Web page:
Monthly Archives: April 2020

On the “appalling strangeness of the mercy of God”

What follows – drawn from my journal of September 24, 2015 – is, I think, one of the more inspired pieces of literary criticism that have appeared in its voluminous pages. I offer it now as soothing balm for our sorely troubled historical moment, in the truly catholic (universal) spirit of Graham Greene’s novel.

Brighton Rock, by Graham Greene. 1938/1977. New York: Penguin Books paperback. 248 pages.

This is a Catholic book in the same sense that Don Quixote and Greene’s Monsignor Quixote are great Catholic books in the very best way – because of the enlightened, humanistic faith of the authors (Greene a convert, as a quite young man). In the same way, and for the same reasons, this is also a wonderfully Quixotic novel – in the same manner, I say, but of course differently. At first glance one might think its content considerably harsher (Nabokov would argue that the cruelty of the suffering that Cervantes’s hero endured is quite harsh enough!), but from early on it is leavened by a good sprinkling of humor and a great respect for human life and possibility.

The action is set in motion in the first chapter of Part One by the cold pursuit and murder of a man who himself is only incidental to what follows. The killers are a small contingent of petty gangsters, representative of the harsh underbelly of urban life in pre-WWII England, led (after the violent death of the older man who plucked him from obscurity and impoverishment) by a maniacal-diabolical seventeen-year-old referred to narratively as the Boy, but going by the name of Pinkie. He proves to be, in fact, essentially conscienceless and sociopathic, capable of acts that make all his dwindling crew of associates profoundly uneasy. More than that, given that very youth and inexperience, living in the shadow of the bigger gangster / businessman / potential political figure who really rules the roost, given all that, and the resultant insecurity which he expends so much energy denying (who, me? afraid?), he is a figure all the more dangerous because he is wholly out of control. And being, by birth,, a nominal “Roman,” as Roman Catholics were evidently called (and called by themselves) in that place and time, he has absorbed just enough theology or doctrine to be convinced that he has irredeemably chosen the Dark Side: that he is, to all intents and purposes, one of the damned.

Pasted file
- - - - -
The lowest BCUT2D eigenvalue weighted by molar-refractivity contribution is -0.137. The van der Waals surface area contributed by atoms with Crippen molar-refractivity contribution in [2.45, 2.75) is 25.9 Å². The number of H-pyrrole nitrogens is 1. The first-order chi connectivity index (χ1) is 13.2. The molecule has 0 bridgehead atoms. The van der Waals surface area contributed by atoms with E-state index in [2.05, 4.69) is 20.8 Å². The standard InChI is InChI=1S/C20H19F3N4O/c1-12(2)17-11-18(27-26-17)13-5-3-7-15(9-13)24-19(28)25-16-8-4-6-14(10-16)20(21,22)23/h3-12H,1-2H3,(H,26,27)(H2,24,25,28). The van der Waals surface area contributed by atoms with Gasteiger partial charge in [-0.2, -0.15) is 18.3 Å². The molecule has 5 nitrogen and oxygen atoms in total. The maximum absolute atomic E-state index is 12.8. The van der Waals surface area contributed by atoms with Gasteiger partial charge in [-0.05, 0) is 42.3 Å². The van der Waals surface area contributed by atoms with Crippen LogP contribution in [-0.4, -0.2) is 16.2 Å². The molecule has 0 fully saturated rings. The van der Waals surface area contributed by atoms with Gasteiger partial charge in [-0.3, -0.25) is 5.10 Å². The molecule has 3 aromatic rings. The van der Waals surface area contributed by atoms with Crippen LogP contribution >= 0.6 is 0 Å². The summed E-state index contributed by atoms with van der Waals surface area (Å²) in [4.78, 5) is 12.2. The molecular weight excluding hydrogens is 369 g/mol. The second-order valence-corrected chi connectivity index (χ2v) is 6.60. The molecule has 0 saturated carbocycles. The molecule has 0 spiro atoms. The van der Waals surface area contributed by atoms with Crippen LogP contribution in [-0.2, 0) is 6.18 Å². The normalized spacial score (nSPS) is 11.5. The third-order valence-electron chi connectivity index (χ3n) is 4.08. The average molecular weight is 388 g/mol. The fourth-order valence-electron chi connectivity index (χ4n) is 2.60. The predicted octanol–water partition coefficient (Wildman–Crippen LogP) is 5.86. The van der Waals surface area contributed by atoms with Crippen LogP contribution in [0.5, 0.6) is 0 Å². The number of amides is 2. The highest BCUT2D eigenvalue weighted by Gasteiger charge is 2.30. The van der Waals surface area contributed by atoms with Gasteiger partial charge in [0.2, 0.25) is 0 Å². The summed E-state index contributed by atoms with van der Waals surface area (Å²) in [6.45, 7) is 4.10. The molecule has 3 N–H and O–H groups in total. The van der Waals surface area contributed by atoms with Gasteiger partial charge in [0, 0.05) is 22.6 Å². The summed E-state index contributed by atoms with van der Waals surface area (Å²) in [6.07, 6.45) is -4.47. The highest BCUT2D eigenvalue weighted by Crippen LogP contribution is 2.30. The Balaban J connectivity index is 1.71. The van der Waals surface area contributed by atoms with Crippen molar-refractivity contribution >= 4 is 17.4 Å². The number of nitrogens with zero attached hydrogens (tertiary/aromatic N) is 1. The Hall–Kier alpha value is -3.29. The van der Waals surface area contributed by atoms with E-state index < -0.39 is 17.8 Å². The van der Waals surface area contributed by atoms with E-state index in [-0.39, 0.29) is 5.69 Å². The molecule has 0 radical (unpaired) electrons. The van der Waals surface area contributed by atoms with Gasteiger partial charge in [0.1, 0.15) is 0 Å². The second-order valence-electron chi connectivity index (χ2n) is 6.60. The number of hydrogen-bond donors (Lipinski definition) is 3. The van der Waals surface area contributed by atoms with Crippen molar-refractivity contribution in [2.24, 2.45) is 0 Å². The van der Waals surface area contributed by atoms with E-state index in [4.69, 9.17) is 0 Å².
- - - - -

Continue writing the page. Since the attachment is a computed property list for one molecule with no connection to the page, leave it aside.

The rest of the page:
Aside from him, the essential characters are a buxom, sensual bar singer / gentlemen’s escort (high-range prostitute) named Ida Arnold, who thinks of herself as a “sticker” (if she starts something, she sticks to it) who knows the difference between Right and Wrong and isn’t afraid to do something about it; and the sixteen-year-old girl Rose, a waitress and product of the same poverty as Pinkie’s and is also a Roman, but good-hearted and easily manipulated, who is swept into that Boy’s paranoid control and what she is willing to believe (and he, not too convincingly, to pretend) is love. In truth, by an unfortunate fact of being in the wrong place at the wrong time, she is in the gravest danger. But blustery, confident, determined Ida Arnold will spare no effort – despite Rose’s refusal to cooperate in her own salvation – to save her. Why? Because at the outset her path has crossed with that cipher of a man who by Pinkie’s order is killed for something he unfortunately knew. And when she figures out that he was the victim of foul play, because she had felt some instinctual sympathy for him, she determines to avenge his death – by her own initiative, if the police won’t help.

Beyond that I will reveal no more significant detail of plot than that poor mixed-up adolescent Rose does survive. While Pinkie, primarily by his own accidental contrivance, does not fare so well. In the final chapter of Part Seven, the final section, we find Rose in a confessional unleashing her convoluted story to a good priest who isn’t shocked by her insistence on being herself of the damned, that she does not want absolution but wishes she had kept her trust with the damaged man-boy who she thinks loved her. In true adolescent fashion, and with all the complications of her troubled upbringing and her basically useless parents, she is sure that she has discovered all to be known about love and that neither Ida (the bothersome busybody) nor the presumably celibate priest know anything about.